Don’t expect Jennifer Lawrence to be reprising the role of Katniss, however, and don’t expect many (or possibly any) familiar faces. The prequel novel will be set 64 years before the first book in the original trilogy, and will probably explore the origins or early days of the Games themselves, in a time when the world of Panem was still recovering from the scars of war; what Collins calls “the Dark Days”. Setting it so long ago in her world’s past will presumably give the prequel some freedom to breathe: traditionally, with prequels, they’re set in the time period directly before their successors, so that they can include hundreds of unnecessary cameos from, for instance, the parents of our original protagonists, or the backstories of recognizable antagonists. This is almost always a bad idea: rather than selling us on the premise of the novel that we’re currently reading, these types of prequels instead get bogged down while trying to remind us that we’re actually not getting the full story – to understand that, you’d have to stop by your local Barnes & Noble and pick up an expensive hardcover copy of the book you should be reading.

This, of course, extends to movies as well: Peter Jackson’s The Hobbit trilogy fell into this trap, by wasting time on tie-ins and unsubtle nods to his original Lord of the Rings trilogy (for instance, making The Hobbit into a trilogy to begin with, and then throwing in Legolas, and trying to make the characters at his disposal into carbon-copies of existing ones from Lord of the Rings).

Now, simply setting it 64 years in the past doesn’t necessarily mean the Hunger Games prequel won’t do the same thing: The Hobbit was set 60 years before the Lord of the Rings (though, that particular story also deals with extremely long-lived and in some cases immortal characters, so I’ll let that slide). J.K. Rowling’s Fantastic Beasts prequels to the modern world of Harry Potter, however, while great movies (yeah, I said it), are set in the 1920s and still manage to include an inordinate amount of inexplicable cameos from characters who really shouldn’t be alive yet in her timeline, most notably Professor McGonagall. Let’s not even get started on that, though.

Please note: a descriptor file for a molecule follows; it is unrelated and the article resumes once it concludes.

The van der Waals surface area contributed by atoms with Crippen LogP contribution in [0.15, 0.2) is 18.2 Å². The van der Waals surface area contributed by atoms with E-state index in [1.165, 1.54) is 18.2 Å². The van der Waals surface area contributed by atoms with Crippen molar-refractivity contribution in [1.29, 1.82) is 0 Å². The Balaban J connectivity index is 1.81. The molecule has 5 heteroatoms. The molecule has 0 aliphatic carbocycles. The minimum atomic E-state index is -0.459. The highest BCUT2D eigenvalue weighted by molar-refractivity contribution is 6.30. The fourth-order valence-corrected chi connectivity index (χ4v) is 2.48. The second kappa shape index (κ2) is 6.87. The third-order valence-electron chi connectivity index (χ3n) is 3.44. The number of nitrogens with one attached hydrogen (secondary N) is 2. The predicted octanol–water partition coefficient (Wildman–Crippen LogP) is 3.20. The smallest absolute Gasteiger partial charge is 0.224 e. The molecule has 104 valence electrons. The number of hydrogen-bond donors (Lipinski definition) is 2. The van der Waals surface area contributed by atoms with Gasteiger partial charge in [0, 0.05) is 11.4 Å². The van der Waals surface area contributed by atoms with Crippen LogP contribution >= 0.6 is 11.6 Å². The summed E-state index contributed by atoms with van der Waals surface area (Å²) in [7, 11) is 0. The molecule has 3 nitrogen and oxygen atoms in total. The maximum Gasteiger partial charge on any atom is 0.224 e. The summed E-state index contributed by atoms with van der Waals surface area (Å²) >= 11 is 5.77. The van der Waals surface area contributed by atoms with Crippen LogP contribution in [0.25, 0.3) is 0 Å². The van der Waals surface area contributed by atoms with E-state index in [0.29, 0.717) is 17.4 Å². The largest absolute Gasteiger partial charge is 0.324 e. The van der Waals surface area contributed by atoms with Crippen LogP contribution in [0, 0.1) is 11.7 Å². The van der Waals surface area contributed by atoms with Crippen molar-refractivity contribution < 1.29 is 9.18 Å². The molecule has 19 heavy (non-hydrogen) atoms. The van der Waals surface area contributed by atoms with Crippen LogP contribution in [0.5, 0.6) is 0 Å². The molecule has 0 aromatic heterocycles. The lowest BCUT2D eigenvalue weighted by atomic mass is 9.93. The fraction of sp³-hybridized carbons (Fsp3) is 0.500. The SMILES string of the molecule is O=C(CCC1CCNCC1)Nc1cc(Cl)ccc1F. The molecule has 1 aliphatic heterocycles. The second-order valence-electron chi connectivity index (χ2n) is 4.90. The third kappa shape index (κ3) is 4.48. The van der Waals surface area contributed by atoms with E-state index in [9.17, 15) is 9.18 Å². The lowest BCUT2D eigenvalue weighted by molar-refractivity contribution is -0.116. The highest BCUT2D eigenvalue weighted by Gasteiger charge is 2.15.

Anyway, we will be getting both a novel and a movie set long before Hunger Games, and presumably Lionsgate will try to turn this into a huge franchise, just as it was back in 2013, when Catching Fire grossed 865 million dollars worldwide and became the 18th highest-grossing movie of all time in North America. Will they be able to do it? More importantly, will they be able to do it and also make a good movie in the process? They have it in them: all four of the movies in the franchise received Fresh ratings on Rotten Tomatoes, with the first two even reaching Certified Fresh status. Setting the prequel long before the events of the original trilogy also helps, since we can assume (for now) that it will have its own distinct atmosphere and story, rather than leaning too heavily on the books that came before.

Let the Games begin.